Two thousand metres is the classic rowing distance, both in the gym and on the water, but British Rowing is launching a new race this year called Power8 Sprints. It’s an all-out dash for the line over 350m that’s the closest we’re likely to come to aquatic human-powered drag racing.
The first meet is on 22nd July in Bristol, where eight teams representing English cities will go head-to-head in a knockout tournament. It should be well worth showing up for the atmosphere alone. Coach had the chance to hear from Olympic gold medallist Mark Hunter, who’s very much on board with the new format. “When you watch normal racing, it disappears out of sight,” Hunter explains, “but having something short and sweet where people can be on either side of the banks, close to the action, you can create that noise and sense of excitement.”
So what will it be like to row this distance? “It’s exciting, it’s pure adrenaline,” says Carly Morris of Manchester’s crew. “The length of this race is what you normally need to get a boat to speed in a head race or a regatta. You do the first 500m at a high rate to get as much power down as possible, then sit there and hold it for the rest of the race until you pick it up again in the last 500m. This is just an explosive 30 strokes, flat out.”
“One mistake and it’s over,” adds Hunter. “The race takes less than a minute, so you have no chance to put it right.”
Before the big day, British Rowing is holding the Power8 Sprints Gym Challenge, a chance to log your (or your team’s) best time on a rowing machine over 350m and maybe win some British Rowing Mizuno kit or a trip to the first event. Just give the distance a crack, or tackle it as a team of two men and two women who all row 350m each, one after the other, and upload the time to the Power8 Sprints Gym Challenge page.
In case you’d like to increase your chance of topping the leaderboard by training to improve your time, we asked Hunter and Morris for their tips.
How To Nail 350m On The Rower
Some basic pointers to start. “I always see people smacking the resistance up to level ten,” says Hunter. “If the machine is in good nick then we’d normally be on somewhere between three and five. As this is an explosive thing, you might put it up a bit higher.”
Getting your foot position right is crucial. “You often see people not adjusting the feet to the right height for their body to ensure they can slide properly,” says Hunter. Make sure the straps are over the balls of your feet and, at the starting position, your shins are vertical.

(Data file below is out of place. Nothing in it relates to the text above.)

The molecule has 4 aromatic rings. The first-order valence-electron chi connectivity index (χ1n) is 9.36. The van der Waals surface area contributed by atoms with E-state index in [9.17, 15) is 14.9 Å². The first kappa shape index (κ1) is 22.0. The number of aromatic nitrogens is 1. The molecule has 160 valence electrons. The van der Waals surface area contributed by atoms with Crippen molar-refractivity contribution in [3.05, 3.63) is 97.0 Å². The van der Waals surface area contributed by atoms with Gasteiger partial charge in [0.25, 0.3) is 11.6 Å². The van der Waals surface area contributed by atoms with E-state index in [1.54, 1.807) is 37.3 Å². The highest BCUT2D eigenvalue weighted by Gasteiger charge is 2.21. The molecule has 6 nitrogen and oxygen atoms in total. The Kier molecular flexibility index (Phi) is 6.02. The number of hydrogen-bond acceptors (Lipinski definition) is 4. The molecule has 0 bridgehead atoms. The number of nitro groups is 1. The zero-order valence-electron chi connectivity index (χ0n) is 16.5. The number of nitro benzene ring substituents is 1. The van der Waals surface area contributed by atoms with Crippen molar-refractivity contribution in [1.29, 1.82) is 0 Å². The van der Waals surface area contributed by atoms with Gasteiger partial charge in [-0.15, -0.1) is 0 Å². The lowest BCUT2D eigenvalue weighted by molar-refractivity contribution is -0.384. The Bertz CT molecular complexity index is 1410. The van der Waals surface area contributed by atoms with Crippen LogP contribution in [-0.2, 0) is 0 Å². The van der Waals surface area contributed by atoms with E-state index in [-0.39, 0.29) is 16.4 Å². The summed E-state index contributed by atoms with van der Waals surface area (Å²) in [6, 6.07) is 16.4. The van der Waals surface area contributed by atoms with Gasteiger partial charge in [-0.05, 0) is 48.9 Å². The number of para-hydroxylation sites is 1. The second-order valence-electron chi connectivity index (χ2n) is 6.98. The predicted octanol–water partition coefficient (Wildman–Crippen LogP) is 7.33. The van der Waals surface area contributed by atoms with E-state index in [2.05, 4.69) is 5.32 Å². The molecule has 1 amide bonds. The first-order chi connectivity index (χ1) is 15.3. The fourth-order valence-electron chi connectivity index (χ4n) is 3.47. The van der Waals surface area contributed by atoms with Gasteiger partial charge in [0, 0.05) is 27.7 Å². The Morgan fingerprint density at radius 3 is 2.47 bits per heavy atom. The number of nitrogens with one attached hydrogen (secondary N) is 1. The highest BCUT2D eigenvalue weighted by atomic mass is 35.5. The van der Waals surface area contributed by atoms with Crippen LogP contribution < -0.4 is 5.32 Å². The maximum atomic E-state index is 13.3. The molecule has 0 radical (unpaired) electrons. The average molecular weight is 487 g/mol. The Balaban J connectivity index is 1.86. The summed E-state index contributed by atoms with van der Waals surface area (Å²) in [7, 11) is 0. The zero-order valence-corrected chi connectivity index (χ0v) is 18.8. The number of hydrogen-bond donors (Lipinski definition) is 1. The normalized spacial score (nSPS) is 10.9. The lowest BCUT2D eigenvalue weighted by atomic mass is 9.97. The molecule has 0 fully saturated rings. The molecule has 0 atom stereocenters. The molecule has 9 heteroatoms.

Here’s some good news: you won’t have to spend hours refining your technique. “Because it’s a sprint distance on a static machine, you’re just trying to get as much power and wattage down as possible,” says Hunter. “Just make sure you have the basic technique right – you’re not smacking your knees with the handle and you can actually use your legs, your back and your glutes at the right time. A lot of people open up their backs when they go flat out so they fall off the seat. That’s why sequence is so important – driving in the right manner and right phase.”
“Connect through your core,” advises Morris. “Your core is the most important part of the sequence because it connects your legs to your upper body.”
To help improve your power, Hunter recommended two sessions on the rowing machine. The first 45-minute workout consists of two sets of intervals, one minute on, one minute off, with a five-minute rest between sets.
The other is ten reps of powerful ten-second bursts with a 20-second rest after each work period. “What can happen when you go fast is that people lose the strength – so they go fast and light – but the key here is to go fast and strong,” explains Hunter, “effectively keeping the power in each stroke.”
Away from the rower, Hunter is a fan of the Wattbike. “You can do explosive stuff on there,” he says. “It’s a great machine to use.”
“Fartlek training is great too,” says Morris, ”especially for a heavier person who doesn’t necessarily cope well with running. I normally do a two-minute run, one-minute walk, one-minute power walk and rotate for 60 minutes. That is more endurance-based, but it helps you get lean and mentally tough. Running for 60 minutes isn’t for everybody, but if you can endure it then it can push you for that burst and help you endure the ‘I’m working hard here’ pain in that sprint section.”
“I think it’s possible to achieve quite a lot in a month if you’re monitoring exactly what you’re doing,” adds Morris. “That includes monitoring exactly what you’re eating to see what fuels you better and has an impact on your scores. I sometimes find that if I eat a sweet potato in the morning I’ll do really well, and the next morning I’ll have a banana and my performance is significantly lower. All of that makes a difference.”